Actually, I like such "triggered" stunts even more than the original stunts, because they feel less "mechanical" or "meta", however you wanna call it.
Normally, most stunts are built around "meta" thinking. Like, you get +2 when rolling [action] with [skill] in [trigger] situations – the only thing rooted in the narrative is the last part. Or, use [skill] in place of another skill during a challenge, allowing you to use [skill] twice in the same challenge. Or, use [skill] for rolls that you’d normally need [other skill] for in [trigger situation]. That's all a bit detatched from the actual narrative happening in-game.
"Triggered Effects" from the toolkit are somewhat different, as the central part of the stunt are not some "meta conditions", but narrative triggers. It's like, whenever you are in [trigger situation], roll the dice to gain [specific narrative permission/denial]. There's some mechanic involved, of course – the skill roll – but the stunts are built around the narrative, and the effects are of mainly narrative nature, too.
I like that, because it helps to reinforce who the character is in the fiction, rather than making him "more mechanically awesome". (And it helps counteracting the usual "Fate is way too meta!!!11" rant as well.)
And yeah, that's quite similar to some – not all – of the moves from Dungeon World.
Like, "when you consult the spirits that reside within your signature weapon, they will give you an insight relating to the current situation, and might ask you some questions in return, roll+CHA." (Fighter's Heirloom move), or "when you hold your holy symbol aloft and call on your deity for protection, roll+Wis; on a 7+, so long as you continue to pray and brandish your holy symbol, no undead may come within reach of you, on a 10+, you also momentarily daze intelligent undead and cause mindless undead to flee." (Cleric's Turn Undead move). Incidentally, the last one is almost identical to the Not to Be Trifled With "triggered effect" stunt presented in the toolkit.
But while you can get some inspiration from DW (or other *World engine games), don't forget that it has many other moves that are quite similar to "ordinary" Fate Core stunts, too, in that they're mainly mechanical in nature.
Like, "when you spout lore about a monster you use WIS instead of INT." (Ranger's Familiar Pray move) or "when you’re outnumbered, you have +1 armor" (Thief's Underdog move).
I consider DW's "narrative permission" giving moves the more interesting ones, but that doesn't mean the others don't have their place. Same way, I consider "triggered effect" stunts actually more interesting than the "ordinary" ones, but that doesn't mean they're superfluous or bad.
I think the important part for Fate to remember is that "triggered effects" don't just add story details or give you narrative permission to do something. That's what aspects for. Like, if you've got A Friend in Every Port as an aspect, that's what you have.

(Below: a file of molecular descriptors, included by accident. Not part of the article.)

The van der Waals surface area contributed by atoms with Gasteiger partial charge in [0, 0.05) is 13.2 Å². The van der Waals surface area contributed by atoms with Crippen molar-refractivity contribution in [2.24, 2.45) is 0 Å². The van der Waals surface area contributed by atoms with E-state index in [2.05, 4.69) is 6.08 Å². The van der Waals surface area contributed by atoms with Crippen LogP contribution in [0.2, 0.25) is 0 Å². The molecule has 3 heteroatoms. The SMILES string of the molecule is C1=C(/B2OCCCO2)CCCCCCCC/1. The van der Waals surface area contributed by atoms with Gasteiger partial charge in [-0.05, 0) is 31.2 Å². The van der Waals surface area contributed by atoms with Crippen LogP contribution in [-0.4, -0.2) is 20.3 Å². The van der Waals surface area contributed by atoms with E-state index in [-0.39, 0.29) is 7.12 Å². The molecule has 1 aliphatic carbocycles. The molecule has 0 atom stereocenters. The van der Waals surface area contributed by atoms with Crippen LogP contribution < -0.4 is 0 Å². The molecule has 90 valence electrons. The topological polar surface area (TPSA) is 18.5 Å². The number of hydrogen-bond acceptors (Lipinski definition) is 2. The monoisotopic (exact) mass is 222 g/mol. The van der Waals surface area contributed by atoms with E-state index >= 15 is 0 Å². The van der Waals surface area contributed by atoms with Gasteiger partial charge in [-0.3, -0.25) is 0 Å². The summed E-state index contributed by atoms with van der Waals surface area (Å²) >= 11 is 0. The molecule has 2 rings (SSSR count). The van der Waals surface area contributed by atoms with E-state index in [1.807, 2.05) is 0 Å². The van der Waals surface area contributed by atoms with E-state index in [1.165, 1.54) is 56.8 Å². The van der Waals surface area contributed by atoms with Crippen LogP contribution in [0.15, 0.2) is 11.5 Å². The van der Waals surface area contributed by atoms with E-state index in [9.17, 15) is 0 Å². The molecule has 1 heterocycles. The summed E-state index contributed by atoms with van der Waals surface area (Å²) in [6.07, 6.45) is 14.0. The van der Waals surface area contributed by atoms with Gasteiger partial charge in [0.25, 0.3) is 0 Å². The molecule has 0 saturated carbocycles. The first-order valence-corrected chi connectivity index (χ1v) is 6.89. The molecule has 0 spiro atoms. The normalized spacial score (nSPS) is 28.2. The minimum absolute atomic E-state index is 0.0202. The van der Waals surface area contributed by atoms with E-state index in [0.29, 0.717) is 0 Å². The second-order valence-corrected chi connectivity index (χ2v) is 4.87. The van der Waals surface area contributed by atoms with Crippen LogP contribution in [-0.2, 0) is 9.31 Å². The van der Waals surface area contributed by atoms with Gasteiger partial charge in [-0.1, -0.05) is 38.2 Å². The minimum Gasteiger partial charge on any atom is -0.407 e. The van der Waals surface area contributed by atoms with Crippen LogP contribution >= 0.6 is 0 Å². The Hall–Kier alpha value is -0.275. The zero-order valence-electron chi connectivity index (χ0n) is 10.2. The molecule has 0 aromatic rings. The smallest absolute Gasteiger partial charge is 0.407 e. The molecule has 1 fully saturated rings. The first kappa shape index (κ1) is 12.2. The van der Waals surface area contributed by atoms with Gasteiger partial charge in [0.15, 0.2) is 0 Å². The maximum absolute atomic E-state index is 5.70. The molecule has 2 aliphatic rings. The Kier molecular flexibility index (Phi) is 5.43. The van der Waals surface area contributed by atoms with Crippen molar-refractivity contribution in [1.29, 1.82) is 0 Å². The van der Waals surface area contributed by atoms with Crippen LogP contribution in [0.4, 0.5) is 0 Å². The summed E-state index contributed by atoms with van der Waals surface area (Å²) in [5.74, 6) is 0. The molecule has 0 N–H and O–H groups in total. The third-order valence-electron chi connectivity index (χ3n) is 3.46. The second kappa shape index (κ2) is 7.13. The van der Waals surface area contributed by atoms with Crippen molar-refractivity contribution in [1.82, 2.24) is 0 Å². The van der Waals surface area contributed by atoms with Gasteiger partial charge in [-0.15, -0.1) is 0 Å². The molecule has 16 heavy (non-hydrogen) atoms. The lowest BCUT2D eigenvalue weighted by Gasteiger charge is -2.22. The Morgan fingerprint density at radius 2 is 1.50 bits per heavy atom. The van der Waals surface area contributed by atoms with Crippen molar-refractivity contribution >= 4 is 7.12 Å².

You can go drink beer with him or have a nice chat – but that doesn't mean he's per se useful for game purposes. That's what normally "declare a story detail" would be for – I've got this friend here, and y'know, he also happens to have heard something. Or I've got a friend, and he's actually willing and able to help us in some way despite possibly bringing himself into trouble.
A "triggered effect" stunt bypasses that necessity. It's function is basically quite similar to declaring story details, but you don't have to spend Fate points on every single occasion.
It has to be more effective than "regular" Create an Advantage or Overcome rolls that don't require a stunt, too. Sure, you might try to convince an acquaintance to help you despite some risks, if you find proper "leverage" (to use the DW term). But the A Friend in Every Port "triggered effect" stunt gives you a "shortcut": If you succeed, he ows you a favor (tell me what it is!). Even if you wouldn't have "leverage" otherwise, he'll help you, because favor is favor.
I'd be totally okay to ditch that skill roll necessity for some minor "triggered effects" as well. That's taking a leaf from DW, too, which has a number of such moves. There are moves that require a roll to achieve their effect, and there are others that give you a narrative edge simply by having them, but aren't as potent as those that do.
Like, "after you’ve used a poison once it’s no longer dangerous for you to use" (Thief's Poison Master move), or "When you have time and safety with a magic item you may ask the GM what it does, the GM will answer you truthfully" (Wizard's Enchanter move).
That's admittedly somewhat close to the narrative permissions aspects grant innately. But I think it has it's place, too, in some situations. I find it difficult to give any guidelines when I'd require such a stunt and when having an aspect alone is sufficient, because it's totally up to the genre you're playing. The closest thing to a guideline I can currently imagine is: If it allows you to kinda auto-succeed a roll you'd be otherwise required to pass, it's probably worth a stunt.
Man, that post got way longer than expected, and I'm used to writing ridiculously long comments...I hope I came to some kind of point nevertheless :)